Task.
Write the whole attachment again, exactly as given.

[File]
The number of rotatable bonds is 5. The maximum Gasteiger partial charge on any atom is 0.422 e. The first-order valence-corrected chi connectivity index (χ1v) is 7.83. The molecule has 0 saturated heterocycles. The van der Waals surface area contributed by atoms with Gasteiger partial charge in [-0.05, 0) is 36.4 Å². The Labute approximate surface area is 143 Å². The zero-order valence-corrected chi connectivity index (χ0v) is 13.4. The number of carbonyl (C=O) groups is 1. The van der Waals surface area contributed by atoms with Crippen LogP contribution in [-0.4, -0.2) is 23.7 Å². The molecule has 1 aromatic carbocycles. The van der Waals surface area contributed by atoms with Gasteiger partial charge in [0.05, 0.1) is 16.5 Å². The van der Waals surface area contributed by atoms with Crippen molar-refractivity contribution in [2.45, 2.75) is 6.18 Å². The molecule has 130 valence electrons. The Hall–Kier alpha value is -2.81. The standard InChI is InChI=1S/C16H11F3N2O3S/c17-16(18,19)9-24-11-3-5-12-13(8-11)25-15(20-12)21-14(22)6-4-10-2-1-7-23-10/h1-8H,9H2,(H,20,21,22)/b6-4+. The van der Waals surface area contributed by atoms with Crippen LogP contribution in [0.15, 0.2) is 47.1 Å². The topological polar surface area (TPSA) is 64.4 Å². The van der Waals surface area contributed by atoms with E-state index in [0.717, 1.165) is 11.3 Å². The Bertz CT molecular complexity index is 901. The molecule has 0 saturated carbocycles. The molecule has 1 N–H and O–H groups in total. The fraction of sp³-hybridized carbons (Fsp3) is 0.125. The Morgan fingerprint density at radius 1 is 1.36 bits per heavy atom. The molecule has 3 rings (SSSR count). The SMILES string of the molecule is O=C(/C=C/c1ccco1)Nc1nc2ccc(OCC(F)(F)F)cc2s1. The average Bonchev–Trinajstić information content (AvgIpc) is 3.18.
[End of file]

The number of rotatable bonds is 5. The maximum Gasteiger partial charge on any atom is 0.422 e. The first-order valence-corrected chi connectivity index (χ1v) is 7.83. The molecule has 0 saturated heterocycles. The van der Waals surface area contributed by atoms with Gasteiger partial charge in [-0.05, 0) is 36.4 Å². The Labute approximate surface area is 143 Å². The zero-order valence-corrected chi connectivity index (χ0v) is 13.4. The number of carbonyl (C=O) groups is 1. The van der Waals surface area contributed by atoms with Crippen LogP contribution in [-0.4, -0.2) is 23.7 Å². The molecule has 1 aromatic carbocycles. The van der Waals surface area contributed by atoms with Gasteiger partial charge in [0.05, 0.1) is 16.5 Å². The van der Waals surface area contributed by atoms with Crippen molar-refractivity contribution in [2.45, 2.75) is 6.18 Å². The molecule has 130 valence electrons. The Hall–Kier alpha value is -2.81. The standard InChI is InChI=1S/C16H11F3N2O3S/c17-16(18,19)9-24-11-3-5-12-13(8-11)25-15(20-12)21-14(22)6-4-10-2-1-7-23-10/h1-8H,9H2,(H,20,21,22)/b6-4+. The van der Waals surface area contributed by atoms with Crippen LogP contribution in [0.15, 0.2) is 47.1 Å². The topological polar surface area (TPSA) is 64.4 Å². The van der Waals surface area contributed by atoms with E-state index in [0.717, 1.165) is 11.3 Å². The Bertz CT molecular complexity index is 901. The molecule has 0 saturated carbocycles. The molecule has 1 N–H and O–H groups in total. The fraction of sp³-hybridized carbons (Fsp3) is 0.125. The Morgan fingerprint density at radius 1 is 1.36 bits per heavy atom. The molecule has 3 rings (SSSR count). The SMILES string of the molecule is O=C(/C=C/c1ccco1)Nc1nc2ccc(OCC(F)(F)F)cc2s1. The average Bonchev–Trinajstić information content (AvgIpc) is 3.18.